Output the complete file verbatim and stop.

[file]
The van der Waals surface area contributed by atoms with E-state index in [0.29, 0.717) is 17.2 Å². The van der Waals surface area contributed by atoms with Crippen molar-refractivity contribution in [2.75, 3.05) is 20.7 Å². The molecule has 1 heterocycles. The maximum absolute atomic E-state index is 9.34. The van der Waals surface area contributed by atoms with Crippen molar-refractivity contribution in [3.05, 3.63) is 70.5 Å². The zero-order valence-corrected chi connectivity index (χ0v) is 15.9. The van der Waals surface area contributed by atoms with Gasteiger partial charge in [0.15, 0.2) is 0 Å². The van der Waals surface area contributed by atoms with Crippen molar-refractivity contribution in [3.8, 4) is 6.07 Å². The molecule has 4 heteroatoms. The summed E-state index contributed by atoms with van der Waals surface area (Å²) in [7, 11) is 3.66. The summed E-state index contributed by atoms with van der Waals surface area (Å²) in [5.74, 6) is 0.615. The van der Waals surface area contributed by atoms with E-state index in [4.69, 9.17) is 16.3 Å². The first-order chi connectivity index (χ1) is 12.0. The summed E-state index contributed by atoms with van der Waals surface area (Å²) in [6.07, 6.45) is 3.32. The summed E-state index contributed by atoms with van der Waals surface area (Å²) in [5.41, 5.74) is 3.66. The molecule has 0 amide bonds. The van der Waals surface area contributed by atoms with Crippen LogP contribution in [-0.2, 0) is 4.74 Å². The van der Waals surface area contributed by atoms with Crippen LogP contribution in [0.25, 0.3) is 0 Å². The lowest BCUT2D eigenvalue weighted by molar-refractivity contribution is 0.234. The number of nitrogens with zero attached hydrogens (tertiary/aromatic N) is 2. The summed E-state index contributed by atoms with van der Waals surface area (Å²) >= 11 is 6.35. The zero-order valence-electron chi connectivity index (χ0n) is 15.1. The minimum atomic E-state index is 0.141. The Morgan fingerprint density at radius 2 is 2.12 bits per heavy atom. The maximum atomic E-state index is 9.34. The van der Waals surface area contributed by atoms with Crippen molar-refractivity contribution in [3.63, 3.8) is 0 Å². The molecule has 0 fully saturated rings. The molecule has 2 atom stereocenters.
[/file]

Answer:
The van der Waals surface area contributed by atoms with E-state index in [0.29, 0.717) is 17.2 Å². The van der Waals surface area contributed by atoms with Crippen molar-refractivity contribution in [2.75, 3.05) is 20.7 Å². The molecule has 1 heterocycles. The maximum absolute atomic E-state index is 9.34. The van der Waals surface area contributed by atoms with Crippen molar-refractivity contribution in [3.05, 3.63) is 70.5 Å². The zero-order valence-corrected chi connectivity index (χ0v) is 15.9. The van der Waals surface area contributed by atoms with Gasteiger partial charge in [0.15, 0.2) is 0 Å². The van der Waals surface area contributed by atoms with Crippen molar-refractivity contribution in [3.8, 4) is 6.07 Å². The molecule has 4 heteroatoms. The summed E-state index contributed by atoms with van der Waals surface area (Å²) in [7, 11) is 3.66. The summed E-state index contributed by atoms with van der Waals surface area (Å²) in [5.74, 6) is 0.615. The van der Waals surface area contributed by atoms with E-state index in [4.69, 9.17) is 16.3 Å². The first-order chi connectivity index (χ1) is 12.0. The summed E-state index contributed by atoms with van der Waals surface area (Å²) in [6.07, 6.45) is 3.32. The summed E-state index contributed by atoms with van der Waals surface area (Å²) in [5.41, 5.74) is 3.66. The molecule has 0 amide bonds. The van der Waals surface area contributed by atoms with Crippen LogP contribution in [-0.2, 0) is 4.74 Å². The van der Waals surface area contributed by atoms with Crippen LogP contribution in [0.25, 0.3) is 0 Å². The lowest BCUT2D eigenvalue weighted by molar-refractivity contribution is 0.234. The number of nitrogens with zero attached hydrogens (tertiary/aromatic N) is 2. The summed E-state index contributed by atoms with van der Waals surface area (Å²) >= 11 is 6.35. The zero-order valence-electron chi connectivity index (χ0n) is 15.1. The minimum atomic E-state index is 0.141. The Morgan fingerprint density at radius 2 is 2.12 bits per heavy atom. The maximum atomic E-state index is 9.34. The van der Waals surface area contributed by atoms with Crippen molar-refractivity contribution in [3.63, 3.8) is 0 Å². The molecule has 0 fully saturated rings. The molecule has 2 atom stereocenters.